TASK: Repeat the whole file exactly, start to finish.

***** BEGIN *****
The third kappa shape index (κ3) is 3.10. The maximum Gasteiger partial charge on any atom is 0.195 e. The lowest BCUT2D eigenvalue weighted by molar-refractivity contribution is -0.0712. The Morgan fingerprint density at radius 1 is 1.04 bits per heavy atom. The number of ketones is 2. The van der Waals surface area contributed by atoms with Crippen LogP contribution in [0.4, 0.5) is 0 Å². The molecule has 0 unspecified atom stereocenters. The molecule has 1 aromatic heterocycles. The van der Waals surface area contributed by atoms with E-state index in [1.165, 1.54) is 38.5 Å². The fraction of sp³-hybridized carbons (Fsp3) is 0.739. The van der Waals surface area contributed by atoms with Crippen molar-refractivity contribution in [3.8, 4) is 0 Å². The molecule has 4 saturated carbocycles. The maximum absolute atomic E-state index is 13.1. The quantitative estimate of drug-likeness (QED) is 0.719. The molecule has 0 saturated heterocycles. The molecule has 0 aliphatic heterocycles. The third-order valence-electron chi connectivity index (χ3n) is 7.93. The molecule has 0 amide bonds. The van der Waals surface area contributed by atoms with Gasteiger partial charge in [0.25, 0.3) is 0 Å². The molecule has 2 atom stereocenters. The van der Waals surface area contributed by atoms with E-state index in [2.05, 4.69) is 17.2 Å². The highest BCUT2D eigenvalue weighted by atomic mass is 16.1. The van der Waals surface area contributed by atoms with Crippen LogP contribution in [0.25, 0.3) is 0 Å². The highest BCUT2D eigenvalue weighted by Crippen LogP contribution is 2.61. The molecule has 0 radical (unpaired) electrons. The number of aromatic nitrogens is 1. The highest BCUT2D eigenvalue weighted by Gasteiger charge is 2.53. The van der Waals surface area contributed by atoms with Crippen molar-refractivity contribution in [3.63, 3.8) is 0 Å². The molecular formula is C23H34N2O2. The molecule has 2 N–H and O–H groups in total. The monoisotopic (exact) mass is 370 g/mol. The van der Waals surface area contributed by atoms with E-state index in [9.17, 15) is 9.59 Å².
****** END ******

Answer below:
The third kappa shape index (κ3) is 3.10. The maximum Gasteiger partial charge on any atom is 0.195 e. The lowest BCUT2D eigenvalue weighted by molar-refractivity contribution is -0.0712. The Morgan fingerprint density at radius 1 is 1.04 bits per heavy atom. The number of ketones is 2. The van der Waals surface area contributed by atoms with Crippen LogP contribution in [0.4, 0.5) is 0 Å². The molecule has 0 unspecified atom stereocenters. The molecule has 1 aromatic heterocycles. The van der Waals surface area contributed by atoms with E-state index in [1.165, 1.54) is 38.5 Å². The fraction of sp³-hybridized carbons (Fsp3) is 0.739. The van der Waals surface area contributed by atoms with Crippen molar-refractivity contribution in [3.8, 4) is 0 Å². The molecule has 4 saturated carbocycles. The maximum absolute atomic E-state index is 13.1. The quantitative estimate of drug-likeness (QED) is 0.719. The molecule has 0 saturated heterocycles. The molecule has 0 aliphatic heterocycles. The third-order valence-electron chi connectivity index (χ3n) is 7.93. The molecule has 0 amide bonds. The van der Waals surface area contributed by atoms with Gasteiger partial charge in [0.25, 0.3) is 0 Å². The molecule has 2 atom stereocenters. The van der Waals surface area contributed by atoms with E-state index in [2.05, 4.69) is 17.2 Å². The highest BCUT2D eigenvalue weighted by atomic mass is 16.1. The van der Waals surface area contributed by atoms with Crippen LogP contribution in [0.25, 0.3) is 0 Å². The highest BCUT2D eigenvalue weighted by Crippen LogP contribution is 2.61. The molecule has 0 radical (unpaired) electrons. The number of aromatic nitrogens is 1. The highest BCUT2D eigenvalue weighted by Gasteiger charge is 2.53. The van der Waals surface area contributed by atoms with Crippen molar-refractivity contribution in [3.63, 3.8) is 0 Å². The molecular formula is C23H34N2O2. The molecule has 2 N–H and O–H groups in total. The monoisotopic (exact) mass is 370 g/mol. The van der Waals surface area contributed by atoms with E-state index in [9.17, 15) is 9.59 Å².